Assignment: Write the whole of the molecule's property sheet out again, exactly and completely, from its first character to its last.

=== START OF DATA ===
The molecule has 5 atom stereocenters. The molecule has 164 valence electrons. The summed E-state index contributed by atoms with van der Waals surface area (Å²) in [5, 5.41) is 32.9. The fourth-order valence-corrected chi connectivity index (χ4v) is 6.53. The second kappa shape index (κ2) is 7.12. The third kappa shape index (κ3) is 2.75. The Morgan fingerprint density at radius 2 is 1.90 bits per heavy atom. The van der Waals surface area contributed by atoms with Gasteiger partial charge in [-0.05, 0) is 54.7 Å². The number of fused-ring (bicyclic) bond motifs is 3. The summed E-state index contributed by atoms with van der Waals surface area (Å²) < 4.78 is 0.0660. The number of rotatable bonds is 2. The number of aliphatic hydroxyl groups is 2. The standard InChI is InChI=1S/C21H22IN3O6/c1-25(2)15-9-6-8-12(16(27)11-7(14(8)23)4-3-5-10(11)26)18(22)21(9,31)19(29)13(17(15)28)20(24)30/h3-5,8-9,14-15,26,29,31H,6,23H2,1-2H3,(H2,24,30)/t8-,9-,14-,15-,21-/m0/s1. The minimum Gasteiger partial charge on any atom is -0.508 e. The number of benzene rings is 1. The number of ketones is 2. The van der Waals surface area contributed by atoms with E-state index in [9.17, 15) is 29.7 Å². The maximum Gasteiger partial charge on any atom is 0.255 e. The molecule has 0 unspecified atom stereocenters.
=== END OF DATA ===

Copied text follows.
The molecule has 5 atom stereocenters. The molecule has 164 valence electrons. The summed E-state index contributed by atoms with van der Waals surface area (Å²) in [5, 5.41) is 32.9. The fourth-order valence-corrected chi connectivity index (χ4v) is 6.53. The second kappa shape index (κ2) is 7.12. The third kappa shape index (κ3) is 2.75. The Morgan fingerprint density at radius 2 is 1.90 bits per heavy atom. The van der Waals surface area contributed by atoms with Gasteiger partial charge in [-0.05, 0) is 54.7 Å². The number of fused-ring (bicyclic) bond motifs is 3. The summed E-state index contributed by atoms with van der Waals surface area (Å²) < 4.78 is 0.0660. The number of rotatable bonds is 2. The number of aliphatic hydroxyl groups is 2. The standard InChI is InChI=1S/C21H22IN3O6/c1-25(2)15-9-6-8-12(16(27)11-7(14(8)23)4-3-5-10(11)26)18(22)21(9,31)19(29)13(17(15)28)20(24)30/h3-5,8-9,14-15,26,29,31H,6,23H2,1-2H3,(H2,24,30)/t8-,9-,14-,15-,21-/m0/s1. The minimum Gasteiger partial charge on any atom is -0.508 e. The number of benzene rings is 1. The number of ketones is 2. The van der Waals surface area contributed by atoms with E-state index in [9.17, 15) is 29.7 Å². The maximum Gasteiger partial charge on any atom is 0.255 e. The molecule has 0 unspecified atom stereocenters.